But even in a country that now has seven NHL teams and allegiances dispersed, a Montreal-Toronto series would be compelling, a magnificent powder keg of four or more games.

Probably no one would enjoy it more than Maple Leafs coach Mike Babcock, who loves the city where he earned his 1987 physical-education degree at McGill University, the history of hockey generally and a rivalry in which he's now smack dab in the middle. On the eve of the game Saturday, Babcock detoured to his alma mater to perform the ceremonial face-off for a game between McGill and cross-town rival Concordia.

On his way to earning induction in the Hockey Hall of Fame in 1986, Maple Leafs center Dave Keon participated in five playoff series against the Canadiens, in consecutive years; Semifinal victories in 1963 and 1964, losses in 1965 and 1966, and a Stanley Cup Final victory in 1967. He had 18 points (nine goals, nine assists) in 28 career postseason games against Montreal.

From his home in Florida on Friday, Keon remembered a venomous rivalry that took root before many players even made it to the NHL.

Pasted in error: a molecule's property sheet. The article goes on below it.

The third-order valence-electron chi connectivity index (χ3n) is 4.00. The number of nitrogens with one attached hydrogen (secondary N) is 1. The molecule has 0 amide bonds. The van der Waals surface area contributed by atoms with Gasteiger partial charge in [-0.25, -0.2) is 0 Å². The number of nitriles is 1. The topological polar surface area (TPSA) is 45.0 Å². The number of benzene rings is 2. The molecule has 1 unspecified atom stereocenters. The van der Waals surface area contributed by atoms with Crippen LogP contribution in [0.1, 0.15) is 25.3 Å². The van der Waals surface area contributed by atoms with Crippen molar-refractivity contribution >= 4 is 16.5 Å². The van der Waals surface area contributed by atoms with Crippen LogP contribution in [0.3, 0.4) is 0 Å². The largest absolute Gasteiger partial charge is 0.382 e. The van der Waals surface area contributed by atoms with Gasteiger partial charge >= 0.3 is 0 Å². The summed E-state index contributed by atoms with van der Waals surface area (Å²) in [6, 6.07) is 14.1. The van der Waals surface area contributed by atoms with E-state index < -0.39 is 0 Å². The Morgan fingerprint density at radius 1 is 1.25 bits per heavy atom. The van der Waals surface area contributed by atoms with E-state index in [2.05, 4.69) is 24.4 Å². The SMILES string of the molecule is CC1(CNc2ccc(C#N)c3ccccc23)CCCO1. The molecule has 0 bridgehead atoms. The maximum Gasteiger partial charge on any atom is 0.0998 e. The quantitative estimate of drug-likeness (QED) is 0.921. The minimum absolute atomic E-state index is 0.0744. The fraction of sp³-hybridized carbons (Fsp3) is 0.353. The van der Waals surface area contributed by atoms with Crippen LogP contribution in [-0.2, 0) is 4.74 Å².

"A lot of us had played against their guys in junior," Keon said of the Maple Leafs of his era. "It was a rivalry that started there and it just magnified itself with the pros. When I first started playing (in 1960-61), the Canadiens had just won five Stanley Cups in a row. They were the benchmark everybody was trying to beat. It was pretty intense, billed [as] French against English. The Canadiens represented Quebec, and we represented Ontario and English Canada. There were a lot of things going on."

Off the ice, Maple Leafs coach Punch Imlach and his Canadiens counterpart, Toe Blake, were forever sniping at each other, exchanging taunts and insults, pouring gasoline on a fire that needed no help.

"It was a sideshow," Keon said of the coaches. "I don't know that we (players) paid particular attention to it, but there was always something happening. And it happened 14 times a season. There was always something stirring between the two of them."

Canadiens icon Yvan Cournoyer, a 1982 Hall of Fame inductee and a spectator Saturday for the 737th game between his team and the Maple Leafs, faced Keon in 1965, 1966 and 1967 in his first three playoff series against Toronto. He also was part of Montreal's four-game sweep of the Maple Leafs in the 1978 Semifinals, scoring 11 points (5 goals, 6 assists) in his total of 19 games.

And this tells you all you need to know about the Canadiens-Leafs rivalry: Despite winning 10 Stanley Cup championships during a span of 16 seasons, Cournoyer says the defining moment in his NHL career was not a victory, but rather losing the 1967 title to Toronto, leaving him with a sour taste that he never wanted to experience again.

His name would be engraved on the Cup seven times in the following 10 seasons. And in the 1978 Semifinals, the next time the Canadiens and Maple Leafs would meet in the postseason after Toronto's upset win in Canada's centennial year, Montreal breezed to victory in a four-game sweep.